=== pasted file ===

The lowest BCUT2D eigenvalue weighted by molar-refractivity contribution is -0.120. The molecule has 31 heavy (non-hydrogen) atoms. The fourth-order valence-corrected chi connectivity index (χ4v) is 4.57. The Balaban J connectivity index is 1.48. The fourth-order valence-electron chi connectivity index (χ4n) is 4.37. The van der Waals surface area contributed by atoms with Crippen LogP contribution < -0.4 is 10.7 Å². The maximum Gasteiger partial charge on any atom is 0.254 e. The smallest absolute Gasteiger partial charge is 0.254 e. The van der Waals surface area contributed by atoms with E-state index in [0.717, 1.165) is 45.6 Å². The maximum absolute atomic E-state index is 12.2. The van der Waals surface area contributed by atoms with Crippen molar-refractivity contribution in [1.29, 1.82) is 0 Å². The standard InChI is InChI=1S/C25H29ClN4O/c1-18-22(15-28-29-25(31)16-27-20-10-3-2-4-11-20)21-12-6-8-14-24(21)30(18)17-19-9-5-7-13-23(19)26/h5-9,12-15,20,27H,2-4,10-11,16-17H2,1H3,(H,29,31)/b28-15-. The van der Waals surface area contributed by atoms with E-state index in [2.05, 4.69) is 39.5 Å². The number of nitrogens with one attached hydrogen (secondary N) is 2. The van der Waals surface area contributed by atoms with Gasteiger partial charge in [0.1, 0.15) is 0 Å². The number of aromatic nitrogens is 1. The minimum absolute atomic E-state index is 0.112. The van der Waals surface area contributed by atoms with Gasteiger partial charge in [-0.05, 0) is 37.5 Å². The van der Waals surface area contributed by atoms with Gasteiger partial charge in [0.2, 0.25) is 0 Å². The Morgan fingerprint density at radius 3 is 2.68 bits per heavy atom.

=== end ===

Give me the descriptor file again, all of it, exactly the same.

The lowest BCUT2D eigenvalue weighted by molar-refractivity contribution is -0.120. The molecule has 31 heavy (non-hydrogen) atoms. The fourth-order valence-corrected chi connectivity index (χ4v) is 4.57. The Balaban J connectivity index is 1.48. The fourth-order valence-electron chi connectivity index (χ4n) is 4.37. The van der Waals surface area contributed by atoms with Crippen LogP contribution < -0.4 is 10.7 Å². The maximum Gasteiger partial charge on any atom is 0.254 e. The smallest absolute Gasteiger partial charge is 0.254 e. The van der Waals surface area contributed by atoms with E-state index in [0.717, 1.165) is 45.6 Å². The maximum absolute atomic E-state index is 12.2. The van der Waals surface area contributed by atoms with Crippen molar-refractivity contribution in [1.29, 1.82) is 0 Å². The standard InChI is InChI=1S/C25H29ClN4O/c1-18-22(15-28-29-25(31)16-27-20-10-3-2-4-11-20)21-12-6-8-14-24(21)30(18)17-19-9-5-7-13-23(19)26/h5-9,12-15,20,27H,2-4,10-11,16-17H2,1H3,(H,29,31)/b28-15-. The van der Waals surface area contributed by atoms with E-state index in [2.05, 4.69) is 39.5 Å². The number of nitrogens with one attached hydrogen (secondary N) is 2. The van der Waals surface area contributed by atoms with Gasteiger partial charge in [0.1, 0.15) is 0 Å². The number of aromatic nitrogens is 1. The minimum absolute atomic E-state index is 0.112. The van der Waals surface area contributed by atoms with Gasteiger partial charge in [-0.05, 0) is 37.5 Å². The van der Waals surface area contributed by atoms with Gasteiger partial charge in [0.2, 0.25) is 0 Å². The Morgan fingerprint density at radius 3 is 2.68 bits per heavy atom.